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A Japanese Dilemma

Senior Finance and Accounting Recruitment Consultant, Brendan Walsh, was at a crossroads before joining Morgan McKinley in our Tokyo office.

Which recruitment firm did he want to join when he was relocating back to Japan? Who should he speak with? It was an endless amount of questions, but in the end Brendan Walsh made his choice. Read on to find out how he is getting on in the Tokyo office.

At the start of this year, I was faced with a tough decision.

I was relocating back to Tokyo and actively interviewing with a few recruitment firms. All of them were promising very similar things; hot desks, cultures of excellence, career progression, a platform for success. In the end I accepted an offer from Morgan McKinley because they were the one firm which seemed to offer something different.

Despite being a global firm, Morgan McKinley retains it’s own boutique feel.

Everything is more personal here, from being on first name terms with your global bosses, to the follow up and interactions with clients and candidates.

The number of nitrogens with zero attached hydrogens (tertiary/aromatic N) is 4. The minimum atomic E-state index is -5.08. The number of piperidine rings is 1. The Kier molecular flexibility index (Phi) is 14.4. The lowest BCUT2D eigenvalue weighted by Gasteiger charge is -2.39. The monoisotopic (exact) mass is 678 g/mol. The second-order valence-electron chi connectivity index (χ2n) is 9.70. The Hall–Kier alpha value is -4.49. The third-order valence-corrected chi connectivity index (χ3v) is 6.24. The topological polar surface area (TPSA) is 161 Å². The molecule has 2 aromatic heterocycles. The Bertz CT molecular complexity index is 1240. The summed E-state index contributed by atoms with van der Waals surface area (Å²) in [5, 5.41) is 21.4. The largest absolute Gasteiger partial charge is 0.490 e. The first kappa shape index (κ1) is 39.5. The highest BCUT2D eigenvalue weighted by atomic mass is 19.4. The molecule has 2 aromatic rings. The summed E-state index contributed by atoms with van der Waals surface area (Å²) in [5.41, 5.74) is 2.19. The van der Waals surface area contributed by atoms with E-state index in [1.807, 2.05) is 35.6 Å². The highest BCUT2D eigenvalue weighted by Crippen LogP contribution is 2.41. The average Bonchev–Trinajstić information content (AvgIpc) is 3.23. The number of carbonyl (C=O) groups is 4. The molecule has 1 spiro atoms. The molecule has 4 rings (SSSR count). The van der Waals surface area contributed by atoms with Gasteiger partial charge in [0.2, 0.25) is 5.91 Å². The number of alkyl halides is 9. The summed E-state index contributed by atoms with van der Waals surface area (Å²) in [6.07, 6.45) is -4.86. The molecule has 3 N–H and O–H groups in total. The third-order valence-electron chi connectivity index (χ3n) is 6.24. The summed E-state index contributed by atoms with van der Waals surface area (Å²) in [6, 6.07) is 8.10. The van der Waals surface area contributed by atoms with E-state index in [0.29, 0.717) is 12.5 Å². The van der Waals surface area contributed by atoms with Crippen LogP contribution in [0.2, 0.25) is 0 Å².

One thing that struck me when I joined is the different philosophy here. Consultants are seen as entrepreneurs who are here to build their individual desks. Consultants are running their own business. They need to take care of the business development, the marketing, ensuring the infrastructure is right and processes are efficient and effective.

Rather than the “order taker” model of recruitment MMK, provides consultative advice to clients and candidates. At the end of the day you want to feel like you are adding value to your clients and candidates and not just doing it, “by the numbers.”

We’re small enough that people are encouraged to run with ideas. There isn’t a great deal of red tape in place and a strong Kaizen/Process Improvement philosophy runs throughout the organisation.

See something that could be done better? Come up with a plan, project manage it and make it happen!

The atmosphere at Morgan McKinley is mature and professional, nobody is allowed to take themselves too seriously or grow too much of an ego. The feel in the Tokyo office is closer to a start-up. There is a sense that the business is poised to take off and for a lot of people it is attractive to be getting in on the ground floor.

A lot of work remains to be done, but finally the rocket ship is on the launch pad!

  • Jan 13, 2014
  • Careers , Japan
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